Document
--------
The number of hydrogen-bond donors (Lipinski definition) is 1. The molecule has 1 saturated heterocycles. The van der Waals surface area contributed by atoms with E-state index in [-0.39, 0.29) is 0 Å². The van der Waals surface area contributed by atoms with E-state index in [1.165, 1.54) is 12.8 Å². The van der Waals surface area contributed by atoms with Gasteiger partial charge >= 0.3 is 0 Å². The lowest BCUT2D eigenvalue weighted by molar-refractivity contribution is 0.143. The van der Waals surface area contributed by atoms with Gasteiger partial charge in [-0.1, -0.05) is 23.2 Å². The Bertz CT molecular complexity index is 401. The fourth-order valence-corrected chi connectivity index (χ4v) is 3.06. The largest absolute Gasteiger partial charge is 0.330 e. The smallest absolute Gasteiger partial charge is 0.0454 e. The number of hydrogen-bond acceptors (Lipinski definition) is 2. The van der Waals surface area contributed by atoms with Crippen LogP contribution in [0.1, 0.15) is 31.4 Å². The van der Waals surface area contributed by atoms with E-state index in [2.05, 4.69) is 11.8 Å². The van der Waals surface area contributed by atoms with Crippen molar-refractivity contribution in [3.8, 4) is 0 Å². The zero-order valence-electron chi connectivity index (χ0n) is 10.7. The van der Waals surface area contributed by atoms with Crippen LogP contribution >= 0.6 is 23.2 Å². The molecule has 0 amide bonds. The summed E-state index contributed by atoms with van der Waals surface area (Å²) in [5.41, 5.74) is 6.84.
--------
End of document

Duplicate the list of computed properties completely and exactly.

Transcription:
The number of hydrogen-bond donors (Lipinski definition) is 1. The molecule has 1 saturated heterocycles. The van der Waals surface area contributed by atoms with E-state index in [-0.39, 0.29) is 0 Å². The van der Waals surface area contributed by atoms with E-state index in [1.165, 1.54) is 12.8 Å². The van der Waals surface area contributed by atoms with Gasteiger partial charge >= 0.3 is 0 Å². The lowest BCUT2D eigenvalue weighted by molar-refractivity contribution is 0.143. The van der Waals surface area contributed by atoms with Gasteiger partial charge in [-0.1, -0.05) is 23.2 Å². The Bertz CT molecular complexity index is 401. The fourth-order valence-corrected chi connectivity index (χ4v) is 3.06. The largest absolute Gasteiger partial charge is 0.330 e. The smallest absolute Gasteiger partial charge is 0.0454 e. The number of hydrogen-bond acceptors (Lipinski definition) is 2. The van der Waals surface area contributed by atoms with Crippen LogP contribution in [0.1, 0.15) is 31.4 Å². The van der Waals surface area contributed by atoms with E-state index in [2.05, 4.69) is 11.8 Å². The van der Waals surface area contributed by atoms with Crippen molar-refractivity contribution in [3.8, 4) is 0 Å². The zero-order valence-electron chi connectivity index (χ0n) is 10.7. The van der Waals surface area contributed by atoms with Crippen LogP contribution >= 0.6 is 23.2 Å². The molecule has 0 amide bonds. The summed E-state index contributed by atoms with van der Waals surface area (Å²) in [5.41, 5.74) is 6.84.